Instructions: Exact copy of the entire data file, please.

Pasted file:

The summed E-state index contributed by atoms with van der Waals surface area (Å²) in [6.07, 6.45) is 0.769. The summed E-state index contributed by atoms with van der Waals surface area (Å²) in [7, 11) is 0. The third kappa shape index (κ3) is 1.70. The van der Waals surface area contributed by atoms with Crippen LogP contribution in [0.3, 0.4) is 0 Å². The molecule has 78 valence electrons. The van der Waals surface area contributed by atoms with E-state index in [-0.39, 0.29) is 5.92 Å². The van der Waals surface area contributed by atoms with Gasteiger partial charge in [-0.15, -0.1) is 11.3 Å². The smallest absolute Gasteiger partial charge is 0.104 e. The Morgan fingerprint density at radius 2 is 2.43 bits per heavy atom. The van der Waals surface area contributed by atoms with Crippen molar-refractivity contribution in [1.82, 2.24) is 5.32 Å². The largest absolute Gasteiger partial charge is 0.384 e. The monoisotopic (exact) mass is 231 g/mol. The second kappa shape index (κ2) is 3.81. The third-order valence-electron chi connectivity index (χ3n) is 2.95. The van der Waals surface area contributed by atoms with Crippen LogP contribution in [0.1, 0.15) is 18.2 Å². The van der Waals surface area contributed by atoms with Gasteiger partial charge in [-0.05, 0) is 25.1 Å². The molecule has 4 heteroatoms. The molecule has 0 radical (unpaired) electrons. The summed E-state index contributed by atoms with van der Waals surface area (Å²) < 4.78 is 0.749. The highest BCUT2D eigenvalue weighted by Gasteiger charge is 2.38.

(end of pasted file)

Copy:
The summed E-state index contributed by atoms with van der Waals surface area (Å²) in [6.07, 6.45) is 0.769. The summed E-state index contributed by atoms with van der Waals surface area (Å²) in [7, 11) is 0. The third kappa shape index (κ3) is 1.70. The van der Waals surface area contributed by atoms with Crippen LogP contribution in [0.3, 0.4) is 0 Å². The molecule has 78 valence electrons. The van der Waals surface area contributed by atoms with E-state index in [-0.39, 0.29) is 5.92 Å². The van der Waals surface area contributed by atoms with Gasteiger partial charge in [-0.15, -0.1) is 11.3 Å². The smallest absolute Gasteiger partial charge is 0.104 e. The Morgan fingerprint density at radius 2 is 2.43 bits per heavy atom. The van der Waals surface area contributed by atoms with Crippen molar-refractivity contribution in [1.82, 2.24) is 5.32 Å². The largest absolute Gasteiger partial charge is 0.384 e. The monoisotopic (exact) mass is 231 g/mol. The second kappa shape index (κ2) is 3.81. The third-order valence-electron chi connectivity index (χ3n) is 2.95. The van der Waals surface area contributed by atoms with Crippen LogP contribution in [0.1, 0.15) is 18.2 Å². The van der Waals surface area contributed by atoms with Gasteiger partial charge in [-0.05, 0) is 25.1 Å². The molecule has 4 heteroatoms. The molecule has 0 radical (unpaired) electrons. The summed E-state index contributed by atoms with van der Waals surface area (Å²) < 4.78 is 0.749. The highest BCUT2D eigenvalue weighted by Gasteiger charge is 2.38.